Call for landlord immigration checks to be halted amid concerns the policy is failing
Landlords in England are being required to act as immigration officials under the Government’s Right to Rent scheme without enough back up and contact, a new report has found.
Under rules introduced by the Immigration Act 2016 landlords in the private rented sector must check prospective tenants have the right to live in the country and face a fine or prison term for knowingly letting a property to a disqualified person.
It also included powers to enable landlords to terminate tenancies where the tenant is a disqualified individual but it has been criticised for being lacklustre. Now there is a call for the policy to be suspended until it can be brought up to scratch.
There are calls for a judicial review of the policy after a report from the Chief Inspector of Borders and Immigration found that the legislation has so far failed to demonstrate that it can encourage immigration compliance and the Home Office has failed to co-ordinate, maximise or even measure its use.
It highlights a lack of contact with landlords. Despite the Home Office setting up a Landlords Consultative Panel (LCP), a Landlord’s Checking Service, a Landlord’s Helpline, and publishing various guidance documents, in practice, there was no direct contact with the vast majority of landlords, the report says.
It explains that while the Landlord’s Checking Service (LCS) and Helpline are both being used, the volumes bear little relation to the size of the private rental sector, and the 48 hour response time for the LCS has been criticised as unrealistic, particularly in overheated rental markets, such as London, where landlords need a more immediate response.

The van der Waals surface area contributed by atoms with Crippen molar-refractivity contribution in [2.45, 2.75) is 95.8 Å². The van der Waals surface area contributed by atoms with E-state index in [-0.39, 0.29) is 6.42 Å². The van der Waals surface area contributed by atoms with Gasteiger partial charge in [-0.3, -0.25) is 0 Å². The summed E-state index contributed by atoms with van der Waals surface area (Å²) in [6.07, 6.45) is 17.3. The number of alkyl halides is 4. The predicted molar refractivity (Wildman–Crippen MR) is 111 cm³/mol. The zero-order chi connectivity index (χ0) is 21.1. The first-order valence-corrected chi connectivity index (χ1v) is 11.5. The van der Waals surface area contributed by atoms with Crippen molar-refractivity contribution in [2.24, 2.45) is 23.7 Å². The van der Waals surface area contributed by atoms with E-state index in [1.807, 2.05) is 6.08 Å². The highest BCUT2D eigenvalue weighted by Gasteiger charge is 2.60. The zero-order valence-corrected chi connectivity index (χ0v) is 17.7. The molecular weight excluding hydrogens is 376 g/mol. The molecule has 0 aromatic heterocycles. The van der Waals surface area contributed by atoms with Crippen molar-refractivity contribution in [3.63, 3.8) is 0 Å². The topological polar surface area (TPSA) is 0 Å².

‘Overall, I found that the Right to Rent scheme had yet to demonstrate its worth as a tool to encourage immigration compliance, with the Home Office failing to coordinate, maximise or even measure effectively its use, while at the same time doing little to address the concerns of stakeholders,’ said Chief Inspector David Bolt.
He recommends that the success of Right to Rent measures relies on private citizens more than public authorities and suggests the creation of a new Right to Rent Consultative Panel, inviting Landlords Consultative Panel (LCP) members and stakeholders concerned with the rights and interests of migrants who were not previously LCP members to join.
‘The remit of the new Panel should include raising and agreeing how to tackle issues and concerns about the working of the Right to Rent measures,’ it adds.
The Residential Landlords Association (RLA) said the report makes it clear that the scheme is failing. ‘The report is a damning critique of a failing policy. The Inspector is clear that it has yet to demonstrate its worth and the Government has failed to take on board the concerns of key stakeholders in the sector,’ said David Smith, RLA director of policy.
‘Landlords should not be used as scapegoats for the failures of the border agencies. It is time to suspend this controversial and unwelcome policy,’ he added.
The Joint Council for the Welfare of Immigrants (JCWI) has continually raised concerns with the checks. Its own evaluation found that the scheme does nothing to deter irregular migration and claims it increase discrimination against migrants as landlords refuse to even consider renting to certain groups.
‘It is vital that the Government conducts a full and thorough evaluation of the scheme. It’s disgraceful that the Home Office has refused to properly evaluate whether or not the right to rent scheme is actually working to reduce irregular migration,’ said JCWI’s legal and policy director Chai Patel.
‘The Home Office has also refused to allow groups representing the migrants and ethnic minorities affected by this discriminatory scheme to sit on its consultative panel. It’s time for Amber Rudd to put an end to this divisive mess of a policy that forces landlords to act as immigration officials. Until she does, we will continue to challenge it in the courts,’ he added.